Salt tectonics in and around the Nile deep-sea fan: Insights from the PRISMED II cruise
Virginie Gaullier, Yossi Mart, Gilbert Bellaiche, Jean Mascle, Bruno C. Vendeville, Tiphaine Zitter, Second Leg Prismed II Scientific Party, 1999. "Salt tectonics in and around the Nile deep-sea fan: Insights from the PRISMED II cruise", Salt, Shale and Igneous Diapirs in and around Europe, Bruno C. Vendeville, Yossi Mart, Jean-Louis Vigneresse
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The recent PRISMED II geophysical survey has documented various styles of salt tectonics in and around the Nile deep-sea fan (Eastern Mediterranean Sea). The first main type of salt-related structures comprises listric normal growth faults and grabens, trending roughly perpendicular to the slope line of the Nile Cone. These faults and associated salt structures result from thin-skinned extension, driven by gravity gliding and spreading as a result of sediment loading of the Plio-Quaternary overburden above the Messinian evaporites, which acted as a décollement layer. The second major type of salt structures consists of lineaments that obliquely intersect the continental slope of the Nile deep-sea fan. These structures may have had some strike-slip movement, and salt diapirs grew reactively or were deformed by fault-block movement. In the western distal part of the Nile deep-sea fan, compressional tectonics of the adjacent Mediterranean Ridge caused the formation of a series of salt-cored folds and reverse faults above the Messinian evaporites. In the eastern distal part of the Nile Cone, sediment progradation progressively expelled salt northward, first forming small folds and tight diapirs, then a scarp of 400 m height around the Eratosthenes Seamount, corresponding to the basinward limit of salt deformation.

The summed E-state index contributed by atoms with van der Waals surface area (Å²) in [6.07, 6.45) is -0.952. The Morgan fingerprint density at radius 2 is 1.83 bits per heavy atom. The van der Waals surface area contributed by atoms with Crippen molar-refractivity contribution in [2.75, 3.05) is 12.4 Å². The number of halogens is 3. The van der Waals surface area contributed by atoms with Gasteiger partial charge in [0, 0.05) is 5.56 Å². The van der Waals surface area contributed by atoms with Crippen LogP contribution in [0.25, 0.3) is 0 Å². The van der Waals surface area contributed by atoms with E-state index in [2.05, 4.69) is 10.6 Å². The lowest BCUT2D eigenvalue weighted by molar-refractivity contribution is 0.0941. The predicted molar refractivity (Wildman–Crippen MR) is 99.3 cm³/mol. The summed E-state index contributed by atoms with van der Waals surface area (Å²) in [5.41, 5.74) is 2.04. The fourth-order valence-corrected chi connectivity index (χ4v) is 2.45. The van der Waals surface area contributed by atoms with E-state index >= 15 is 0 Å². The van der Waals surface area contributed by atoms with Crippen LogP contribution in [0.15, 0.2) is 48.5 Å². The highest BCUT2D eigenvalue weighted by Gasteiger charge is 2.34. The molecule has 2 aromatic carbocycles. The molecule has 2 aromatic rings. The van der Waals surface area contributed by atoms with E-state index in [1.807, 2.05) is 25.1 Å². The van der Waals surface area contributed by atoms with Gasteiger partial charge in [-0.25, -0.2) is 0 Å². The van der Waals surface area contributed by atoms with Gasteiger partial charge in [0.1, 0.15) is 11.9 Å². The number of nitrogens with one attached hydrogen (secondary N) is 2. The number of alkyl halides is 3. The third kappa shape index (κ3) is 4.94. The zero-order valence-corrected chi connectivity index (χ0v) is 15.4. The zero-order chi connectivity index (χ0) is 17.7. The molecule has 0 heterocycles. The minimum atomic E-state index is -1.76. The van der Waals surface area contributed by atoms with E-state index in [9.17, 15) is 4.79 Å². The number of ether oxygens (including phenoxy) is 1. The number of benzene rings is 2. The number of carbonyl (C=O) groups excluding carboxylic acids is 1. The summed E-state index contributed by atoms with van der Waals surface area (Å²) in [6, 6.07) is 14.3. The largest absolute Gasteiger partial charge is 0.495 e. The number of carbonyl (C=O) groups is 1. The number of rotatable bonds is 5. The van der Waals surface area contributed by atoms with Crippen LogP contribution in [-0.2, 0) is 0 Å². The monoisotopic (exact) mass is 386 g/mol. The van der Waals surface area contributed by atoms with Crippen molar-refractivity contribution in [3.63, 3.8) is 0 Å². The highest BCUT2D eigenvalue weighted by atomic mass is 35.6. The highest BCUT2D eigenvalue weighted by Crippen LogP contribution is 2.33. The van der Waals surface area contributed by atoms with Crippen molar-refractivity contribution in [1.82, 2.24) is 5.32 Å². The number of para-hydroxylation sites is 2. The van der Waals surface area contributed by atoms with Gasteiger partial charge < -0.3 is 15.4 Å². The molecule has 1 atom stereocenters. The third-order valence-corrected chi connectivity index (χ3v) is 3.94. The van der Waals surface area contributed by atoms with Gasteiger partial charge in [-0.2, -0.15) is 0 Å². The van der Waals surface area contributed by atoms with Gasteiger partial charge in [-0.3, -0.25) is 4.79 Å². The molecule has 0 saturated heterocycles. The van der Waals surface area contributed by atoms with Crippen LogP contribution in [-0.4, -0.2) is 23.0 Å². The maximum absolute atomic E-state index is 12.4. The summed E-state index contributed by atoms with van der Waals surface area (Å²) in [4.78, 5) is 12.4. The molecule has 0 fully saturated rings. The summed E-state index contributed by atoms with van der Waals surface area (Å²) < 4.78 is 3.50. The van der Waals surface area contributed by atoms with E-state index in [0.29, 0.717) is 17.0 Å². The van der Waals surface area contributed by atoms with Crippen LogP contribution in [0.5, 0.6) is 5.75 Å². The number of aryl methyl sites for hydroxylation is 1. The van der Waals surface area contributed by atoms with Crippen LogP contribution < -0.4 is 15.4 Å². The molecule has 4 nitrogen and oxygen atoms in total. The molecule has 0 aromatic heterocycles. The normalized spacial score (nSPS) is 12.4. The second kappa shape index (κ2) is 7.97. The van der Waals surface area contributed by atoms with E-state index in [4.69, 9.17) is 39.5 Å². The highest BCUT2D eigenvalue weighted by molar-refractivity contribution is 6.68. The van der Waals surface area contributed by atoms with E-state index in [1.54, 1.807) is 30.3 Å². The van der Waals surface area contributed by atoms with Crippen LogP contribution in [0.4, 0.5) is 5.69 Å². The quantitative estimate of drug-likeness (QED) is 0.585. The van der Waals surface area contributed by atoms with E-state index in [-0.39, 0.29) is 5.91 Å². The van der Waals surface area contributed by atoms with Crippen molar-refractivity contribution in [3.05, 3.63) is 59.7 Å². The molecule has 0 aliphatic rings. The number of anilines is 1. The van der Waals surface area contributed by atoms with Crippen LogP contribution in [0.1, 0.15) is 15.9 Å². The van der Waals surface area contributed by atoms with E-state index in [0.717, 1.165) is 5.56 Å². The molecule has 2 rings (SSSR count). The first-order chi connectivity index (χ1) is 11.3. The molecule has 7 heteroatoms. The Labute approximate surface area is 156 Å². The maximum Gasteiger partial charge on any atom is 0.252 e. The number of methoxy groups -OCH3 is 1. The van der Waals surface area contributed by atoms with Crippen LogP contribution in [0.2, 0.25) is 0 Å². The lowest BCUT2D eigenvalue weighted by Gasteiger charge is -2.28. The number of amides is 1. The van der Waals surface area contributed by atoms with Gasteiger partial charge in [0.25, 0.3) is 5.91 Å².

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The ten articles in this book describe the mode of emplacement of various types of intrusions (salt diapirs, mud volcanoes and magmatic bodies) by means of theoretical reasoning, analogue and analytical modelling, interpretation of seismic and field data, and geodetic surveying. All the articles emphasize the role of regional tectonics in driving or controlling the emplacement of the intrusions. The selection of articles includes examples from Spain, Romania, onshore and offshore Italy, the Eastern Mediterranean, Israel and iran.
Better understanding of the mode of emplacement of these intrusions has applications in hydrocarbon exploration (e.g., where salt structures or mud diapirs are present) and in the mining industry (where mineralization is related to the emplacement of batholiths).